The virtual synchrony model for group communication is a powerful paradigm for building distributed applications. Implementations of virtual synchrony usually use failure detectors and failure recovery protocols. In applications that require a large number of groups, significant performance gains can be attained if these groups share the resources required to provide virtual synchrony. A service that maps multiple user groups onto a small number of instances of a virtually synchronous implementation is called a light-weight group service. This paper describes a new design for the light-weight group protocols that enables such service to function transparently. We discuss how these protocols can be applied in dynamic environments, where group mappings cannot be defined a priori and may change over time. We show that it is possible to establish mappings that promote resource sharing and, at the same time, minimize interference. These mappings can be established in an automated manner, using heuristics applied locally at each node. Experiments using an implementation in the Horus system show that significant performance improvements can be achieved with this approach. © 2000 Academic Press.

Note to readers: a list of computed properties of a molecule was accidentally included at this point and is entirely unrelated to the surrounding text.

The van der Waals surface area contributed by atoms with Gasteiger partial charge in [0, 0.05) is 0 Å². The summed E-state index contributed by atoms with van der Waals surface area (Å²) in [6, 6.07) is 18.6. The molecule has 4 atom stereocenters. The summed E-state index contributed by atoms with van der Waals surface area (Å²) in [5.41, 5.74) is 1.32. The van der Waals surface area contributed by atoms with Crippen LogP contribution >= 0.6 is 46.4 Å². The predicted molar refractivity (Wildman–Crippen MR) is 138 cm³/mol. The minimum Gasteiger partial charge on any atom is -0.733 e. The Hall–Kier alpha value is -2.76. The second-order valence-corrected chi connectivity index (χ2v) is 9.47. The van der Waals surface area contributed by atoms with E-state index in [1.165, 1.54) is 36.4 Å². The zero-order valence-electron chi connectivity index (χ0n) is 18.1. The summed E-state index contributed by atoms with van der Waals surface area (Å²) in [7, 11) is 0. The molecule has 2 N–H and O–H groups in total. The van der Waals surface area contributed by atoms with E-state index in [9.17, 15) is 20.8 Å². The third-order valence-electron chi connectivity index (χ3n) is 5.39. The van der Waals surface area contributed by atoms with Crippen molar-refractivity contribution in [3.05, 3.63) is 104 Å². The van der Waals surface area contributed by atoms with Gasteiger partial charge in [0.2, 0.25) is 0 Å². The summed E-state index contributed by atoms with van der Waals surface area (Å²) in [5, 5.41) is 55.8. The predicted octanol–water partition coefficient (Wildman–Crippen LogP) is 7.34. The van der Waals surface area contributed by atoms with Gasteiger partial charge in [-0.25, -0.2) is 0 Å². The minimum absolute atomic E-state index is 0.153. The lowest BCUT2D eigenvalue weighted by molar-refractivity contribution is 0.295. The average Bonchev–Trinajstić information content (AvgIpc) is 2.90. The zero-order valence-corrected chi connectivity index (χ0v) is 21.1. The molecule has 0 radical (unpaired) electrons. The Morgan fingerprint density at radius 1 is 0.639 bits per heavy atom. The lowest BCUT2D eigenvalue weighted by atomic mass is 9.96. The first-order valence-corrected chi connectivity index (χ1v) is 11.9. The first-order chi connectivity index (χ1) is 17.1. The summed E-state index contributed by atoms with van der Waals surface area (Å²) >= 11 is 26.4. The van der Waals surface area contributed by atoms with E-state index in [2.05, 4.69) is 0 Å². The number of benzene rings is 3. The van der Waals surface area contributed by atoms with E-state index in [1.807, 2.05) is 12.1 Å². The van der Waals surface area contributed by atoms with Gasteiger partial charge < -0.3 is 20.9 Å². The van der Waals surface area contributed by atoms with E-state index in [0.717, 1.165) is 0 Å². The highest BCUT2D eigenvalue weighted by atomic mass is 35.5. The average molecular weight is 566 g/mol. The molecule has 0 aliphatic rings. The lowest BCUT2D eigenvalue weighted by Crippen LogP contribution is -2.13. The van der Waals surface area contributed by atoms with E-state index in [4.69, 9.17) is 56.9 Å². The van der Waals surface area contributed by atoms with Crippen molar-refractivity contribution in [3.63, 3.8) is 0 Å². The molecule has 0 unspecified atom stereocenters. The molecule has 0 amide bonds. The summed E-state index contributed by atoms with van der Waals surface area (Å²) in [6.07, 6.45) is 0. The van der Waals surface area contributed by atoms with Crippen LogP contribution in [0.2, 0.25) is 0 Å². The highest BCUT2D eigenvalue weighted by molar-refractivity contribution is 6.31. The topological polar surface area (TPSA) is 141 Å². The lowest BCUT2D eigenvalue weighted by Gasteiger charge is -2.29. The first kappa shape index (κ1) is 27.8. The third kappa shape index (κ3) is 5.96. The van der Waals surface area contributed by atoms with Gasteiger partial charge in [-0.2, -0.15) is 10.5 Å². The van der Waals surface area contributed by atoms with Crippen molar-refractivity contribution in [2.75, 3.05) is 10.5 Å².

ASJC Scopus subject areas
- Artificial Intelligence
- Hardware and Architecture
- Theoretical Computer Science
- Computer Networks and Communications